Environment and Outdoors
FREDERICKSBURG, Va. (AP) — A teen landscaper pulling weeds ran into one that should have come with a “Don’t touch me!” warning. His literal brush with what was believed to be the “giant hogweed” plant earlier this week left him with serious burns on his face.
The Richmond Times-Dispatch reports 17-year-old Alex Childress came in contact with the towering plant on Tuesday. He ended up with second- and third-degree burns to his face and left arm. Giant hogweed exudes a sap that can cause burns, blisters and blindness.
Jordan Metzgar is a curator with Virginia Tech’s Massey Herbarium. He said Friday that reported sightings of the giant hogweed plant have increased since its presence in the state was confirmed last month. But he says most reports have been unfounded.
ALEXANDRIA, Va. (AP) — A California man has pleaded guilty to shooting a U.S. diplomat in Mexico. Zia Zafar entered guilty pleas in a Virginia federal court Friday to attempted murder of an internationally protected person and discharging a firearm during a crime of violence. Continue reading
A rescue call this week near McAfee’s Knob is just the latest of many that Roanoke County Fire and Rescue calls handle each year. So many, in fact, that going there is now a routine part of new recruit training. The department now has all its new personnel hike the trail to become familiar with it. The latest rescue came this week when a 13-year-old girl fell and was unable to walk back on her own. WFIR’s Evan Jones has more:
The Virginia Department of Environmental Quality has issued a “notice of violation” to Mountain Valley Pipeline LLC for alleged violations of several state regulations regarding stormwater management, erosion and sediment control. The DEQ alleges that corrective actions were not taken within the required time frames in Roanoke, Franklin, Montgomery and several other counties. MVP has 10 days to respond to the charges.
Statement from Appalachian Voices Virginia Program Manager Peter Anderson: Citizens have been arguing for years that the Mountain Valley Pipeline cannot be built without violating state and federal law. This is a step in the right direction, but we are alarmed that it has taken this long for DEQ to take enforcement action. Citizen water monitors have reported evidence of dozens of violations, and nearly two months have passed since spring rains wiped out erosion controls along the construction route. We are still calling on the governor and DEQ to order a work stoppage on the Mountain Valley Pipeline until the agency conducts the thorough stream-by-stream review that Virginians deserve.”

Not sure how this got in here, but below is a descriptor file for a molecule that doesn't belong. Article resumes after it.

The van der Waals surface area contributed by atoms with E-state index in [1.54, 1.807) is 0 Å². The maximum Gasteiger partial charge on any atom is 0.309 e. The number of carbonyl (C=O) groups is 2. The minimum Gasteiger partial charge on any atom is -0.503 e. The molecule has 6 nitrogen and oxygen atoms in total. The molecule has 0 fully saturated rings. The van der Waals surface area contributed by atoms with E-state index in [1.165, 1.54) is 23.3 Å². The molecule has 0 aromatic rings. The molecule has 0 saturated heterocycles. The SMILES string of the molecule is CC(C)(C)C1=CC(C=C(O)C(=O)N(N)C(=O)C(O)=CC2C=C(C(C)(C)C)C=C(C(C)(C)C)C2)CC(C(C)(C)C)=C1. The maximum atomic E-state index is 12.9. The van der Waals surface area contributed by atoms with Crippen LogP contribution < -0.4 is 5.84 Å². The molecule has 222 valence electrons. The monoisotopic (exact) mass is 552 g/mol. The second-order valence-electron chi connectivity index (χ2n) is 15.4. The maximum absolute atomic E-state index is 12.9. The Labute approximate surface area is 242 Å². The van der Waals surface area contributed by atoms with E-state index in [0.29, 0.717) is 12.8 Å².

Virginia DEQ news release: RICHMOND, VA. – The Virginia Department of Environmental Quality (DEQ) has issued a Notice of Violation (NOV) to Mountain Valley Pipeline, LLC (MVP) for alleged violations of the Virginia Stormwater Management Act and Regulations, the Virginia Erosion and Sediment Control Law and Regulations, the Virginia Water Protection Permit Program and Regulations, and Clean Water Act Section 401 Water Quality Certification No. 17-001 at locations where land disturbing activity is occurring along the MVP pipeline project.
The alleged violations include failure to take corrective actions within required timeframes, failure to install (and improperly installed) best management practices in accordance with approved erosion and sediment control plans, release of sediment off the right-of-way, and sediment deposited in surface waters. These issues are located in Craig, Franklin, Giles, Montgomery, Pittsylvania and/or Roanoke counties.
The issuance of an NOV is the first step toward generating enforcement action by DEQ.
The NOV requires MVP representatives to contact DEQ within 10 days to discuss how to remedy the situation and how they will prevent future violations. Enforcement actions are frequently resolved with payment of civil charges and required actions to correct the violations.
“The Notice of Violation process is standard procedure for DEQ to formally and publicly announce violations and determine a path forward for resolution,” said DEQ Director David Paylor. “The specific results of the NOV will be developed over the coming weeks and once finalized, shared with the public. We are concerned about these alleged violations and we are holding MVP accountable. We expect MVP to abide by the highest environmental standards, and we plan to resolve these issues fully in order to protect Virginia’s water quality.”
This NOV does not constitute a stop work order. While the NOV is not directly associated with the ongoing MVP suspension of work, some of the inspection results cited in the NOV did contribute to the voluntary work suspension first announced on July 29. Some areas of concern listed in the NOV have since been corrected through these ongoing enhancements.
DEQ is continuing inspections of the MVP project and releasing segments to resume work once they reestablish erosion and sediment control measures in accordance with all requirements.
The dramatic cave rescue effort in Thailand has captured the world’s attention — not to mention that of people with considerable experience exploring caves. David Socky of Roanoke offered special praise for those who must dive as part of the effort; he says there aren’t that many expert cave divers around, and it is inherently dangerous. He spoke with WFIR’s Evan Jones:
A new state law means you can now take your dogs into breweries and wineries that permit k-9’s inside. WFIR’s Ian Price has details on a website that’ll tell you everywhere you can take your four-legged friends: